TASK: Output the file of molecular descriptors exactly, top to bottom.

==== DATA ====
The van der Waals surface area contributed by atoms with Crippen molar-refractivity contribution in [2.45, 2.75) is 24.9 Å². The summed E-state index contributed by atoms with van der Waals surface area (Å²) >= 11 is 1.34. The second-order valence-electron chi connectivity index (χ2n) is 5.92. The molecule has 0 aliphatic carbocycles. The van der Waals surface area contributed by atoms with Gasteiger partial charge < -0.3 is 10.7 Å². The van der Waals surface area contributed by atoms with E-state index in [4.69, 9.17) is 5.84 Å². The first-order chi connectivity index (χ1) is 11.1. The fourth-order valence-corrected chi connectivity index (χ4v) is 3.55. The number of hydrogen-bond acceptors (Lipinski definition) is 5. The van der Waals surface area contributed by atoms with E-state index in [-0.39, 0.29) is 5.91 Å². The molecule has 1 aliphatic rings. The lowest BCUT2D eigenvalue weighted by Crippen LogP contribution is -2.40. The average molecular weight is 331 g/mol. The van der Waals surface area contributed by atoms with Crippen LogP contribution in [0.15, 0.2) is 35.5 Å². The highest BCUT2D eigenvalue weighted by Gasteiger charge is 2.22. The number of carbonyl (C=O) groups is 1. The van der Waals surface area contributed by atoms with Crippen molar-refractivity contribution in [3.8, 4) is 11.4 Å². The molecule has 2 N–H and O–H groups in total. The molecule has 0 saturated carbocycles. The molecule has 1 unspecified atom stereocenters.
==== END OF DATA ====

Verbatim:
The van der Waals surface area contributed by atoms with Crippen molar-refractivity contribution in [2.45, 2.75) is 24.9 Å². The summed E-state index contributed by atoms with van der Waals surface area (Å²) >= 11 is 1.34. The second-order valence-electron chi connectivity index (χ2n) is 5.92. The molecule has 0 aliphatic carbocycles. The van der Waals surface area contributed by atoms with Gasteiger partial charge < -0.3 is 10.7 Å². The van der Waals surface area contributed by atoms with E-state index in [4.69, 9.17) is 5.84 Å². The first-order chi connectivity index (χ1) is 11.1. The fourth-order valence-corrected chi connectivity index (χ4v) is 3.55. The number of hydrogen-bond acceptors (Lipinski definition) is 5. The van der Waals surface area contributed by atoms with E-state index in [-0.39, 0.29) is 5.91 Å². The molecule has 1 aliphatic rings. The lowest BCUT2D eigenvalue weighted by Crippen LogP contribution is -2.40. The average molecular weight is 331 g/mol. The van der Waals surface area contributed by atoms with Crippen LogP contribution in [0.15, 0.2) is 35.5 Å². The highest BCUT2D eigenvalue weighted by Gasteiger charge is 2.22. The number of carbonyl (C=O) groups is 1. The van der Waals surface area contributed by atoms with Crippen molar-refractivity contribution in [3.8, 4) is 11.4 Å². The molecule has 2 N–H and O–H groups in total. The molecule has 0 saturated carbocycles. The molecule has 1 unspecified atom stereocenters.